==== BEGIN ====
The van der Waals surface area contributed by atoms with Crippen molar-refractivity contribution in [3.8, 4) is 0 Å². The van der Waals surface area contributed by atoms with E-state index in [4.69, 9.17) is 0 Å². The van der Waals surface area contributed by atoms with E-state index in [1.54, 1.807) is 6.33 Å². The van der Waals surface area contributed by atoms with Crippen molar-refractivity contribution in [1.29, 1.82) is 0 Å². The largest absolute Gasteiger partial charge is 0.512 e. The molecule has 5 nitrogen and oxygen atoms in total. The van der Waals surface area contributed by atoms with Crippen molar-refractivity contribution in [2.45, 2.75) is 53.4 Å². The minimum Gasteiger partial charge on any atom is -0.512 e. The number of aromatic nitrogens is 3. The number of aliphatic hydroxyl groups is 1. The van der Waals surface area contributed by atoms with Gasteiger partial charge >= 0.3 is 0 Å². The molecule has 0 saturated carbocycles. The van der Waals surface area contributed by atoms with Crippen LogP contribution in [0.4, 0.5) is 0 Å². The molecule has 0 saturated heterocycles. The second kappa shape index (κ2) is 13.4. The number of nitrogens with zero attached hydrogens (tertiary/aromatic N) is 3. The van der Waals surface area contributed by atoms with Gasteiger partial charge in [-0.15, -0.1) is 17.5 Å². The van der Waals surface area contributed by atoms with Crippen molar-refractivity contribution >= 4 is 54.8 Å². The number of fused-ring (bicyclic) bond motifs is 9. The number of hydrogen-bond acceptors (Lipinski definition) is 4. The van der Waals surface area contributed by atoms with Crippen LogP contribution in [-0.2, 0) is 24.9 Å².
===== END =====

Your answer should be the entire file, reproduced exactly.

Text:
The van der Waals surface area contributed by atoms with Crippen molar-refractivity contribution in [3.8, 4) is 0 Å². The van der Waals surface area contributed by atoms with E-state index in [4.69, 9.17) is 0 Å². The van der Waals surface area contributed by atoms with E-state index in [1.54, 1.807) is 6.33 Å². The van der Waals surface area contributed by atoms with Crippen molar-refractivity contribution in [1.29, 1.82) is 0 Å². The largest absolute Gasteiger partial charge is 0.512 e. The molecule has 5 nitrogen and oxygen atoms in total. The van der Waals surface area contributed by atoms with Crippen molar-refractivity contribution in [2.45, 2.75) is 53.4 Å². The minimum Gasteiger partial charge on any atom is -0.512 e. The number of aromatic nitrogens is 3. The number of aliphatic hydroxyl groups is 1. The van der Waals surface area contributed by atoms with Gasteiger partial charge >= 0.3 is 0 Å². The molecule has 0 saturated carbocycles. The van der Waals surface area contributed by atoms with Crippen LogP contribution in [0.4, 0.5) is 0 Å². The molecule has 0 saturated heterocycles. The second kappa shape index (κ2) is 13.4. The number of nitrogens with zero attached hydrogens (tertiary/aromatic N) is 3. The van der Waals surface area contributed by atoms with Gasteiger partial charge in [-0.15, -0.1) is 17.5 Å². The van der Waals surface area contributed by atoms with Crippen molar-refractivity contribution >= 4 is 54.8 Å². The number of fused-ring (bicyclic) bond motifs is 9. The number of hydrogen-bond acceptors (Lipinski definition) is 4. The van der Waals surface area contributed by atoms with Crippen LogP contribution in [-0.2, 0) is 24.9 Å².